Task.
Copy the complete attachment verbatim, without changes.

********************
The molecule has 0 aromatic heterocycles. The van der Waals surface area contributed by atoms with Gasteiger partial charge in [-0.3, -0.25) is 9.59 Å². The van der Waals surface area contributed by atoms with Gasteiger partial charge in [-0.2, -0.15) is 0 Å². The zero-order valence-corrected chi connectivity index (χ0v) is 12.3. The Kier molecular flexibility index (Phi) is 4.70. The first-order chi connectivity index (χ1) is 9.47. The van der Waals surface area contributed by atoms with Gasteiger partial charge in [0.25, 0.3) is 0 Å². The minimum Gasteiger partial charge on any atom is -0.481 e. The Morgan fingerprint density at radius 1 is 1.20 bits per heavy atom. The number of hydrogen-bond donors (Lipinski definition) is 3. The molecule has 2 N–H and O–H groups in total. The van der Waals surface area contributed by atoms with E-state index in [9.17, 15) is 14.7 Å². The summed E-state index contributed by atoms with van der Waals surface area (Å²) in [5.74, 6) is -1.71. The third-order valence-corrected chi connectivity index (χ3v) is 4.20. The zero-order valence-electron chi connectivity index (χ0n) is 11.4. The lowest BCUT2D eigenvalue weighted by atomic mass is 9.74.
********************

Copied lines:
The molecule has 0 aromatic heterocycles. The van der Waals surface area contributed by atoms with Gasteiger partial charge in [-0.3, -0.25) is 9.59 Å². The van der Waals surface area contributed by atoms with Gasteiger partial charge in [-0.2, -0.15) is 0 Å². The zero-order valence-corrected chi connectivity index (χ0v) is 12.3. The Kier molecular flexibility index (Phi) is 4.70. The first-order chi connectivity index (χ1) is 9.47. The van der Waals surface area contributed by atoms with Gasteiger partial charge in [0.25, 0.3) is 0 Å². The minimum Gasteiger partial charge on any atom is -0.481 e. The Morgan fingerprint density at radius 1 is 1.20 bits per heavy atom. The number of hydrogen-bond donors (Lipinski definition) is 3. The molecule has 2 N–H and O–H groups in total. The van der Waals surface area contributed by atoms with E-state index in [9.17, 15) is 14.7 Å². The summed E-state index contributed by atoms with van der Waals surface area (Å²) in [5.74, 6) is -1.71. The third-order valence-corrected chi connectivity index (χ3v) is 4.20. The zero-order valence-electron chi connectivity index (χ0n) is 11.4. The lowest BCUT2D eigenvalue weighted by atomic mass is 9.74.